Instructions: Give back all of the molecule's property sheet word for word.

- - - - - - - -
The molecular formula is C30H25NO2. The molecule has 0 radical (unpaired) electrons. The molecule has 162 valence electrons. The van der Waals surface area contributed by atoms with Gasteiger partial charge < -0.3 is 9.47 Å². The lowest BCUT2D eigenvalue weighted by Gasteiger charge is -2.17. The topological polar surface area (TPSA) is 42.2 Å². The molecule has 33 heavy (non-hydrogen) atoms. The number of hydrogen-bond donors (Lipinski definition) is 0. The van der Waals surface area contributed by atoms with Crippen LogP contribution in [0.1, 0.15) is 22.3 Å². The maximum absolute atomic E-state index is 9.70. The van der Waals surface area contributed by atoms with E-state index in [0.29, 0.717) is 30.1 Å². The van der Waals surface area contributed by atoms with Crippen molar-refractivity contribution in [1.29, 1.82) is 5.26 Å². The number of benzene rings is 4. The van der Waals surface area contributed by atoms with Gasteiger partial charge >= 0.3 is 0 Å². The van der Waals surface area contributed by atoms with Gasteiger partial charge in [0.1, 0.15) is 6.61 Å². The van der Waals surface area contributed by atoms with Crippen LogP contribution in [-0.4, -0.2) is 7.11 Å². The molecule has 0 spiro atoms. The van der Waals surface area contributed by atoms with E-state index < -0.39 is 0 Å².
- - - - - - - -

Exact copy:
The molecular formula is C30H25NO2. The molecule has 0 radical (unpaired) electrons. The molecule has 162 valence electrons. The van der Waals surface area contributed by atoms with Gasteiger partial charge < -0.3 is 9.47 Å². The lowest BCUT2D eigenvalue weighted by Gasteiger charge is -2.17. The topological polar surface area (TPSA) is 42.2 Å². The molecule has 33 heavy (non-hydrogen) atoms. The number of hydrogen-bond donors (Lipinski definition) is 0. The van der Waals surface area contributed by atoms with Crippen LogP contribution in [0.1, 0.15) is 22.3 Å². The maximum absolute atomic E-state index is 9.70. The van der Waals surface area contributed by atoms with E-state index in [0.29, 0.717) is 30.1 Å². The van der Waals surface area contributed by atoms with Crippen molar-refractivity contribution in [1.29, 1.82) is 5.26 Å². The number of benzene rings is 4. The van der Waals surface area contributed by atoms with Gasteiger partial charge >= 0.3 is 0 Å². The van der Waals surface area contributed by atoms with Gasteiger partial charge in [0.1, 0.15) is 6.61 Å². The van der Waals surface area contributed by atoms with Crippen LogP contribution in [-0.4, -0.2) is 7.11 Å². The molecule has 0 spiro atoms. The van der Waals surface area contributed by atoms with E-state index < -0.39 is 0 Å².